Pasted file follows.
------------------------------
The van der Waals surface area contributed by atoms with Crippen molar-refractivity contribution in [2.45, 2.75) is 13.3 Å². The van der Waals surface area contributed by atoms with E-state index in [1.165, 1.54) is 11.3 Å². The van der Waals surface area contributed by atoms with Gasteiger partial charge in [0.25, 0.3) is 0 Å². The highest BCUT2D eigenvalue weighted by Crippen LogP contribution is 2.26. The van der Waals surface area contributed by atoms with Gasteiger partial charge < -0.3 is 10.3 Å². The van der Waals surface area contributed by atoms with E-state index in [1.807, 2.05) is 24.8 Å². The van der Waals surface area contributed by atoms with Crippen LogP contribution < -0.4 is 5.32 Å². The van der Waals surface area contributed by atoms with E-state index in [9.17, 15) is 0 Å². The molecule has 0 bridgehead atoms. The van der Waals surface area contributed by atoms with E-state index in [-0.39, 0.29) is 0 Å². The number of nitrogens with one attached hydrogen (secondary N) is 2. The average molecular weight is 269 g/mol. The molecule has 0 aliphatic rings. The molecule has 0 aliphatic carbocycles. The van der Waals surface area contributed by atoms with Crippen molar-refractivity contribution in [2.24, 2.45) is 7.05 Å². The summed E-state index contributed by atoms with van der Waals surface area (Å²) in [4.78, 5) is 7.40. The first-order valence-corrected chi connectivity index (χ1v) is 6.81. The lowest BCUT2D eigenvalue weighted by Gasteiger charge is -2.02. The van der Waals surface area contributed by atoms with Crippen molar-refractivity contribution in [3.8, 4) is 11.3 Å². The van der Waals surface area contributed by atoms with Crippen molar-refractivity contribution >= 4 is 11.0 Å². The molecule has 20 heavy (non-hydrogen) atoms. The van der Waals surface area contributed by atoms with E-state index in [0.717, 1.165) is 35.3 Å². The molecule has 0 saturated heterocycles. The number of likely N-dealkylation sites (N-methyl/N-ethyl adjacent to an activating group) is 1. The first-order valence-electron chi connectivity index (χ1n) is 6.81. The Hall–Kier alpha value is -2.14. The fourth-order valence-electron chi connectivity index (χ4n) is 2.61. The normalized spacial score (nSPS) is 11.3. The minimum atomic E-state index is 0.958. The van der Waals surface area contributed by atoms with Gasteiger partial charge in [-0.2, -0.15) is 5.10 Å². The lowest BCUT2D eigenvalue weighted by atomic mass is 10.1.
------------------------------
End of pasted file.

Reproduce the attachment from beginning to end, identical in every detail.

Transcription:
The van der Waals surface area contributed by atoms with Crippen molar-refractivity contribution in [2.45, 2.75) is 13.3 Å². The van der Waals surface area contributed by atoms with E-state index in [1.165, 1.54) is 11.3 Å². The van der Waals surface area contributed by atoms with Gasteiger partial charge in [0.25, 0.3) is 0 Å². The highest BCUT2D eigenvalue weighted by Crippen LogP contribution is 2.26. The van der Waals surface area contributed by atoms with Gasteiger partial charge < -0.3 is 10.3 Å². The van der Waals surface area contributed by atoms with E-state index in [1.807, 2.05) is 24.8 Å². The van der Waals surface area contributed by atoms with Crippen LogP contribution < -0.4 is 5.32 Å². The van der Waals surface area contributed by atoms with E-state index in [9.17, 15) is 0 Å². The molecule has 0 bridgehead atoms. The van der Waals surface area contributed by atoms with E-state index in [-0.39, 0.29) is 0 Å². The number of nitrogens with one attached hydrogen (secondary N) is 2. The average molecular weight is 269 g/mol. The molecule has 0 aliphatic rings. The molecule has 0 aliphatic carbocycles. The van der Waals surface area contributed by atoms with Crippen molar-refractivity contribution in [2.24, 2.45) is 7.05 Å². The summed E-state index contributed by atoms with van der Waals surface area (Å²) in [4.78, 5) is 7.40. The first-order valence-corrected chi connectivity index (χ1v) is 6.81. The lowest BCUT2D eigenvalue weighted by Gasteiger charge is -2.02. The van der Waals surface area contributed by atoms with Crippen molar-refractivity contribution in [3.8, 4) is 11.3 Å². The van der Waals surface area contributed by atoms with Crippen molar-refractivity contribution >= 4 is 11.0 Å². The molecule has 20 heavy (non-hydrogen) atoms. The van der Waals surface area contributed by atoms with E-state index in [0.717, 1.165) is 35.3 Å². The molecule has 0 saturated heterocycles. The number of likely N-dealkylation sites (N-methyl/N-ethyl adjacent to an activating group) is 1. The first-order valence-electron chi connectivity index (χ1n) is 6.81. The Hall–Kier alpha value is -2.14. The fourth-order valence-electron chi connectivity index (χ4n) is 2.61. The normalized spacial score (nSPS) is 11.3. The minimum atomic E-state index is 0.958. The van der Waals surface area contributed by atoms with Gasteiger partial charge in [-0.2, -0.15) is 5.10 Å². The lowest BCUT2D eigenvalue weighted by atomic mass is 10.1.